Mighty Life List
Apr 2 2013

Happiness Versus Meaning

When I was in high school, I read Vicktor Frankl’s Man’s Search for Meaning, presumably because it was on a book list. I don’t remember specifics, but his name has been coming up for me as I think about what I want to say in this Skillshare class next week.

If you’re not familiar with Frankl’s work, he was a psychotherapist who practiced as an inmate at Auschwitz. He found that people were able to survive best when they felt they had purpose.

In pursuing happiness, it’s easy to overlook the pursuit of meaning. So I ordered another copy of the book, and I’m thinking more about responsibility as I look over my Life List in preparation for this class. There’s still space, if you’d like to join in.

In the meantime, is this something you think about too? Do you feel like you’ve found your “thing?”

14 Responses to “Happiness Versus Meaning”

  • Lianne Says:

    Yes – I am the type who thinks about questions like this a lot. Isn’t happiness without meaning really just pleasure? And pleasure is temporary, a meaningful life is profound.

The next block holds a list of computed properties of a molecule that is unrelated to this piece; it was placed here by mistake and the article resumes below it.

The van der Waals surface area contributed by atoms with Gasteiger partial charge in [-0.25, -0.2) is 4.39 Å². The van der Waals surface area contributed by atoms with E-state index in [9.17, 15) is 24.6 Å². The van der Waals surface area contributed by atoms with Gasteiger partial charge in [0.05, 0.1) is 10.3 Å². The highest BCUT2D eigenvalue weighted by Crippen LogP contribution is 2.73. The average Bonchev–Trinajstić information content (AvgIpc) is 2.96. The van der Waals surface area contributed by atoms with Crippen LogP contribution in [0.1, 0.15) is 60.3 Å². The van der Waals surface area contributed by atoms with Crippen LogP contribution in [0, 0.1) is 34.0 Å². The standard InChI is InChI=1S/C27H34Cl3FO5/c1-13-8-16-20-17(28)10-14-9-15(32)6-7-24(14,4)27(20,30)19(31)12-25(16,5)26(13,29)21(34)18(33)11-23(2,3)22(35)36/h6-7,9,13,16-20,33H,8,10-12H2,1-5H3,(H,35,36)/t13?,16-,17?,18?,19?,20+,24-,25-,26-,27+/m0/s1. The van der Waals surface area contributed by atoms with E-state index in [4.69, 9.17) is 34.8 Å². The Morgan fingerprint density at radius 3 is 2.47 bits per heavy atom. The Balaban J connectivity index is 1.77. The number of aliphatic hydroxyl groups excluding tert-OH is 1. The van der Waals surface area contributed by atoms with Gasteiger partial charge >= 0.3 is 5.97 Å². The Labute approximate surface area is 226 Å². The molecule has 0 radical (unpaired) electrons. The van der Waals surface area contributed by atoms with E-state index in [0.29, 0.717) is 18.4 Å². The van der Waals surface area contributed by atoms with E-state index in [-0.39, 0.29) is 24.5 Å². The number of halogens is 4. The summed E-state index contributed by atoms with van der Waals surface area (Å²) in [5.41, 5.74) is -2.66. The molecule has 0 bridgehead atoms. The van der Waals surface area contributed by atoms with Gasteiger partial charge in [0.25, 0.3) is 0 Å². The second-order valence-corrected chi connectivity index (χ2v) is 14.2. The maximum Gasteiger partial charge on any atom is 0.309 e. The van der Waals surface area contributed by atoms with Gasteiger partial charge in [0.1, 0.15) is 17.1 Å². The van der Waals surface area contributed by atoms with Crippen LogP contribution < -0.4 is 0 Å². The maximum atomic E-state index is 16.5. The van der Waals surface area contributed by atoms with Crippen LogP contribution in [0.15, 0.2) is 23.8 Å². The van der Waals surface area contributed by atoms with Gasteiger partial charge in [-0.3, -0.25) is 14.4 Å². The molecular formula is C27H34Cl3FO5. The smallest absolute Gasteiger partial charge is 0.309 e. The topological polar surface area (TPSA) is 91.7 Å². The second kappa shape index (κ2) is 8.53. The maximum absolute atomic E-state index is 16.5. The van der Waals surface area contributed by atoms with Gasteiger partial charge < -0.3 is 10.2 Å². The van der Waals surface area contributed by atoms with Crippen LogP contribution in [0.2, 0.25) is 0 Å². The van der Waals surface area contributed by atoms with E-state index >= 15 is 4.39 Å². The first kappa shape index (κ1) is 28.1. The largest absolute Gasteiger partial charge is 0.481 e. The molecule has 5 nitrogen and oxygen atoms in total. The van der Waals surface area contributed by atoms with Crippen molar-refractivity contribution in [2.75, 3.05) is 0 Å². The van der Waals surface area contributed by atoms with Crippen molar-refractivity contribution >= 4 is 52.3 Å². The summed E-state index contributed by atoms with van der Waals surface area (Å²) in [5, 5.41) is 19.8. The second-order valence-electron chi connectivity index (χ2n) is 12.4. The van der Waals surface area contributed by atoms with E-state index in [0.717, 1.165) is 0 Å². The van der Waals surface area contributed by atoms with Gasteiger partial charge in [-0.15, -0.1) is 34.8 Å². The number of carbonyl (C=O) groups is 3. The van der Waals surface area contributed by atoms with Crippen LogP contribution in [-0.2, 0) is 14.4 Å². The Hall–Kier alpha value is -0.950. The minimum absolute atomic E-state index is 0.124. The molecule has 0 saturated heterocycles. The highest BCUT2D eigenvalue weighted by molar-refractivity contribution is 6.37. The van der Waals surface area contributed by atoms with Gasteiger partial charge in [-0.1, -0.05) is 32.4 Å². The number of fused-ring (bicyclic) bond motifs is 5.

Frankl’s book was an important one for me, too. I’m looking forward to the class – just signed up. As a personal development coach I’ve been grappling a bit with the concept of life lists so I’m eager to look at them through your eyes.

    (And I know this is sorta tacky – I promise this is not something I do – but I have had a lot of good feedback on this post I wrote about ambition vs. actualization that is related to this discussion: http://lianneraymond.com/weblog/2012/6/5/are-you-swimming-in-ambition-or-are-you-drowning-in-it.html )

  • Sarah E Says:

    I think about this constantly, and I do not think I’ve found my “thing.” I waver between fighting for a cause, then becoming overwhelmed, and simple pursuit of daily pleasure, which doesn’t net me much in the long run.

    About the time I decide on a job that nets meaning, I realize that lifestyle won’t afford me much happiness. So I decide on a job that allows for ample pleasurable activities, and then I have a crisis of conscience- what good does this do for the community?